The hollow men are running da country…..obvious ain’t it !

    • side show bob 5.1

      “the hollow men are running the country”, Maybe but they beat the hell out of lunatic gay females who can’t keep their mindless musings to themselves. Mad butcher, I don’t think so, New Zealander’s know full well whose mad and what party the dropkicks belong to.

      • Draco T Bastard 5.1.1

        The lunatic females seem to be in NAct as well and the Mad Butcher does, as evidenced by his support of NAct, appear to be as mad as a hatter.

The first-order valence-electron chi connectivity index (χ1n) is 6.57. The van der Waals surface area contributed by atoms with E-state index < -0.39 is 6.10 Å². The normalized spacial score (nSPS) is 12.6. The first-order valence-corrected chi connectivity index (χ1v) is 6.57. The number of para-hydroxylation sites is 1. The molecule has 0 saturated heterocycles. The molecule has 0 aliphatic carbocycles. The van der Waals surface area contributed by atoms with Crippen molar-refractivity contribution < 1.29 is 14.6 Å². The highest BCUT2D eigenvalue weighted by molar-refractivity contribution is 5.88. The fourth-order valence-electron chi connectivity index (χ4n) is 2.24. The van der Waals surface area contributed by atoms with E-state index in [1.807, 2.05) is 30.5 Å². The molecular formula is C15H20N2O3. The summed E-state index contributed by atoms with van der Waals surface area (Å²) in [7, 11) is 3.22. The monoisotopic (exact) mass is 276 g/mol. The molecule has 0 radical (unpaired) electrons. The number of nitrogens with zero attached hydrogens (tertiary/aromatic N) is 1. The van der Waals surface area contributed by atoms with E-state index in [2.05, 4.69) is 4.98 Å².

6. Tombstone 6

    It’s about time our gutless media started to ask some serious questions of John Key because he’s running this country into the ground and getting away with it – the situation is getting dire and Key is at the helm. The excuses and deliberate attempts to avoid the hard questions has to stop and the media needs to grow a spine and start earning their keep.

  7. In interviews during the campaign, Key and English need to be asked, repeatedly, why a credit downgrade was such a dire prospect and an indication of bad economic management previously but now, presumably, was something ‘unavoidable’ (by ‘good’ economic management – i.e., their own), ‘a consequence of international economic conditions’, etc..


  8. Paul 8

    The Film ‘Money as Debt’ by Paul Grignon shows how the fractional-reserve banking system is not sustainable.